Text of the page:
We’re often driven by the need to be first. It can overshadow life to the point of distraction. Things like coming in first place in the race, or being first in your class can be a siren call, which obscures the larger meaning in our endeavors. With all the striving to be first, it’s not always appreciated that being last can bring rich rewards.
Sometimes it’s best to be last. When Hollywood tries to entice people to watch a movie, coming in last may be just the ticket for a memorable film. If we recall those movies with a theme about being last, we can name some highly popular films.
The Last Samurai (2003)
Tom Cruise stars in this epic action flick about Japanese samurai, written and directed by Edward Zwick.
Cruise has earned a reputation as someone who’s on the fringe because of his Scientology beliefs or his infamous couch dance and prance on Oprah, however the actor knows how to deliver solid performances. Here, Cruise becomes a samurai warrior and it’s not only engaging, but it’s believable. Japanese Ken Watanabe is mesmerizing as Lord Katsumoto and was nominated for a Best Supporting Actor Academy Award
The Last Starfighter (1984)
A young man’s dream comes true as he’s chosen for duty to pilot the last star fighter.
Stuck in a trailer park, Alex Rogan (Lance Guest) dreams of going off to college to better himself. After learning he can’t get financial assistance for school, Alex gets the highest scores on the Last Starfighter video game. It’s a unique talent which gives him a measure of fame in his rural diggs and attracts attention from beyond the stars. When Centauri (Robert Preston) comes along to recruit him for a real star tripping army against evil aliens, Alex can only hang on tight for the wild ride. The movie is perhaps most remembered as one of the first feature films to achieve nearly all its visual effects by computer. The former groundbreaking visuals look a bit dated now, but the energy behind them is still as infectious.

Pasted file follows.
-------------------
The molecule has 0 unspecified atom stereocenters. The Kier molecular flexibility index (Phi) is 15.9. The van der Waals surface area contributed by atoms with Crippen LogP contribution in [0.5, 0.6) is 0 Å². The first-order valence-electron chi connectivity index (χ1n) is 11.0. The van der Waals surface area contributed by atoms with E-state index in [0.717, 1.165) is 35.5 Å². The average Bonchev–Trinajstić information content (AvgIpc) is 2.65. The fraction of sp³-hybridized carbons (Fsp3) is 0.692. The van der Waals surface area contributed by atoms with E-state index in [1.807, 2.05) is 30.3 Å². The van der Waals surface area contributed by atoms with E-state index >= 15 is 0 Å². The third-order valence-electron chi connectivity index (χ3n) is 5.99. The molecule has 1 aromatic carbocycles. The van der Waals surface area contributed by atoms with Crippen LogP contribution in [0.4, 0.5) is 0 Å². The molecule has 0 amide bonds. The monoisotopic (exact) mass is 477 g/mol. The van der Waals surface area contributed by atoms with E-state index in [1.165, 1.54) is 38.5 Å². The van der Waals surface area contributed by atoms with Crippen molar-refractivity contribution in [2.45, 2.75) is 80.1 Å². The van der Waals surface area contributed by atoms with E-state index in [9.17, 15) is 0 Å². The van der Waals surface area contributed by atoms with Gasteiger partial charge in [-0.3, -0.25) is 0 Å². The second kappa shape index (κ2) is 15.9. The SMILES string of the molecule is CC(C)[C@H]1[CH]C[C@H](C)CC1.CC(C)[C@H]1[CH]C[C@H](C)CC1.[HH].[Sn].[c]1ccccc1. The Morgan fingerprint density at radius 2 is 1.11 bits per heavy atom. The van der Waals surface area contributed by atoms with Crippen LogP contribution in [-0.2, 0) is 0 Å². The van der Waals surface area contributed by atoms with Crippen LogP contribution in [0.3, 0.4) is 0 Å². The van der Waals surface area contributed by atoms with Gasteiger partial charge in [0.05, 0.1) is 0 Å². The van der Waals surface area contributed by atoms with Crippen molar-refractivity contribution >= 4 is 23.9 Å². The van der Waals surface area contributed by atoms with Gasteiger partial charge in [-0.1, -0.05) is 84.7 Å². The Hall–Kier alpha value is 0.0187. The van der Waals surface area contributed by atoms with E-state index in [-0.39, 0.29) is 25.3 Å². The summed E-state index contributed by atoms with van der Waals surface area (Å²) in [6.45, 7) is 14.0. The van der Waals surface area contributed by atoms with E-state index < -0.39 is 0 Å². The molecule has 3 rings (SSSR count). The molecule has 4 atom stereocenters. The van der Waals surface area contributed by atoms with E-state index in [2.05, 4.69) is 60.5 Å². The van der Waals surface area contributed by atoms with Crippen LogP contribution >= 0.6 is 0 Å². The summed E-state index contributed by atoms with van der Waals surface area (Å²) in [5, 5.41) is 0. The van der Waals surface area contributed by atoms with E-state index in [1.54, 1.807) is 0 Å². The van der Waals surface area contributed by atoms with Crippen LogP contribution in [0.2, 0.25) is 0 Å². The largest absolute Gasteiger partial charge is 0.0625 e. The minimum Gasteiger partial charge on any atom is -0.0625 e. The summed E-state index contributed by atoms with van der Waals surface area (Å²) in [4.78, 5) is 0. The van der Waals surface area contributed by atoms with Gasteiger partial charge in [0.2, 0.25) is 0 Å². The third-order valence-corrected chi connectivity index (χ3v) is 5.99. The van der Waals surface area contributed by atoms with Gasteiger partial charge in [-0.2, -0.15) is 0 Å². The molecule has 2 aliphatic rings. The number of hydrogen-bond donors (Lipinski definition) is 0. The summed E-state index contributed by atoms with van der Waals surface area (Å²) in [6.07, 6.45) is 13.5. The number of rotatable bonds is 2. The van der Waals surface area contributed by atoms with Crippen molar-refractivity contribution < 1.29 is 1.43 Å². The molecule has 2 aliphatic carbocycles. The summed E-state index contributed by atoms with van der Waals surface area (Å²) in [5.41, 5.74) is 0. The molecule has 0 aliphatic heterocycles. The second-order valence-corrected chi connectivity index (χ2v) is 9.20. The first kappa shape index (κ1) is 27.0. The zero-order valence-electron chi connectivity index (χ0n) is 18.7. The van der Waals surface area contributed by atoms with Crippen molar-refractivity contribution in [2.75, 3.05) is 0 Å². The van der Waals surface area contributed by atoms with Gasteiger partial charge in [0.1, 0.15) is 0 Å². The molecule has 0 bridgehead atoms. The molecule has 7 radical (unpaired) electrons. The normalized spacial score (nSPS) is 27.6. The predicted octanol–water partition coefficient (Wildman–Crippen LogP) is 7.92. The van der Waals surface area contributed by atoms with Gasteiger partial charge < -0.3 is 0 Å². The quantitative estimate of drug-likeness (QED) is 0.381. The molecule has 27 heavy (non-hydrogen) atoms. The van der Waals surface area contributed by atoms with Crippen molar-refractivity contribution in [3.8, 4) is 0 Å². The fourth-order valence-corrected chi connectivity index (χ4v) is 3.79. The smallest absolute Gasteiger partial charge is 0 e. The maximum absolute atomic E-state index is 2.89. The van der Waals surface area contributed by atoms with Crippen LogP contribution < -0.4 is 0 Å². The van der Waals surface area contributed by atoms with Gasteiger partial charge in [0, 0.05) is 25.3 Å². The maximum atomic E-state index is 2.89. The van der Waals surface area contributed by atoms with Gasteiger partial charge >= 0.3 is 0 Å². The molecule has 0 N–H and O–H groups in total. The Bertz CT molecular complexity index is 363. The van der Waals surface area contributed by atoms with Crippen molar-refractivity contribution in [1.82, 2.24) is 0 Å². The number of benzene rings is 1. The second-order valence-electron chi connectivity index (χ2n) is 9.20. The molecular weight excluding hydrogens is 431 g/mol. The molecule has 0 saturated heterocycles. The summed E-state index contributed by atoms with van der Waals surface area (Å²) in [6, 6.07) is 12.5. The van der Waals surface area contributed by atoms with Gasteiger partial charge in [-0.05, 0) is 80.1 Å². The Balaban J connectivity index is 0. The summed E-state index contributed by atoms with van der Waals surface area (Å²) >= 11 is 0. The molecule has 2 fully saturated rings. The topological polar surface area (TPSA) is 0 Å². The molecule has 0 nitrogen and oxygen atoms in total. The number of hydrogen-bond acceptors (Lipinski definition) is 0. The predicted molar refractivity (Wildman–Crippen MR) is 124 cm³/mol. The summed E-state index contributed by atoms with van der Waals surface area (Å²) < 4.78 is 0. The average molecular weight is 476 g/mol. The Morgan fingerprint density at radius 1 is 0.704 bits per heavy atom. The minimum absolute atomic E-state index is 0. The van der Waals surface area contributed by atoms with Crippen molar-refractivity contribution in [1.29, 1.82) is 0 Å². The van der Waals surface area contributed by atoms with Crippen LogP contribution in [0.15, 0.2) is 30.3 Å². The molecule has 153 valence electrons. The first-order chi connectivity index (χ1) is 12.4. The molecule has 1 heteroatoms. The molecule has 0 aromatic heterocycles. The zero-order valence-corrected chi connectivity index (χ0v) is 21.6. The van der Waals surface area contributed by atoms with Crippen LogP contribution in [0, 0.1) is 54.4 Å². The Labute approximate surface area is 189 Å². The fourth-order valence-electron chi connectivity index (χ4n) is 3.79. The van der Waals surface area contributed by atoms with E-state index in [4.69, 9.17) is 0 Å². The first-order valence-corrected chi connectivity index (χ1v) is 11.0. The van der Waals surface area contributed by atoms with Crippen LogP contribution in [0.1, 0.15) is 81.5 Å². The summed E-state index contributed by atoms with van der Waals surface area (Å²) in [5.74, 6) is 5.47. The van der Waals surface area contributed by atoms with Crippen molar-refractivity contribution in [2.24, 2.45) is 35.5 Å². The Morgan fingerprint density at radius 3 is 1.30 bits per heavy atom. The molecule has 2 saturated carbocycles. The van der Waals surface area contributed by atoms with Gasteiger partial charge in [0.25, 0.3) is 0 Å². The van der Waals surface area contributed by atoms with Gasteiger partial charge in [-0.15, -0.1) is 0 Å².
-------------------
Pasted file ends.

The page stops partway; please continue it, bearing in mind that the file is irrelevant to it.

The Last Dragon (1985)
A young martial artist who idolizes kung-fu legend Bruce Lee, gets his shot to be the best, last dragon.
Energetic martial artist and actor Taimak is the last dragon. He’s the last, best hope to stop a group of marauding street thugs – led by the hilariously over the top Shogun of Harlem Sho’Nuff – from terrorizing his friends and his father’s pizzeria. Motown king Berry Gordy lent production power to this fun flick complete with a hit song “Rhythm Of The Night” by the music group Debarge and written by hit song machine writer Diane Warren.
The Last Unicorn (1982)
The fabled mythological horse comes alive in this story of the last remaining fantasy steed sporting a magical horn of power.
Based on the novel by Peter S. Beagle, the film story may sound as more children’s fantasy, but there’s an emotional depth here that’s much more mature than many movies for children. With a voice cast that includes Jeff Bridges and Mia Farrow, the movie has endured with a loyal fan base and is considered a real landmark in animation.
The Last Picture Show (1971)
Based on a novel by Larry McMurty, directed by Peter Bogdonavich and starring Cybil Shepherd in her film debut, this movie was considered so important and culturally significant, it was included in the National Film Registry in 1998.
Last House On The Left (1972)
Upon release, many critics blasted the film for its ultra violent content. However, respected movie critic Roger Ebert called it a “horror exploitative masterpiece.” Wes Craven’s shocking low budget horror film is getting a remake for 2009.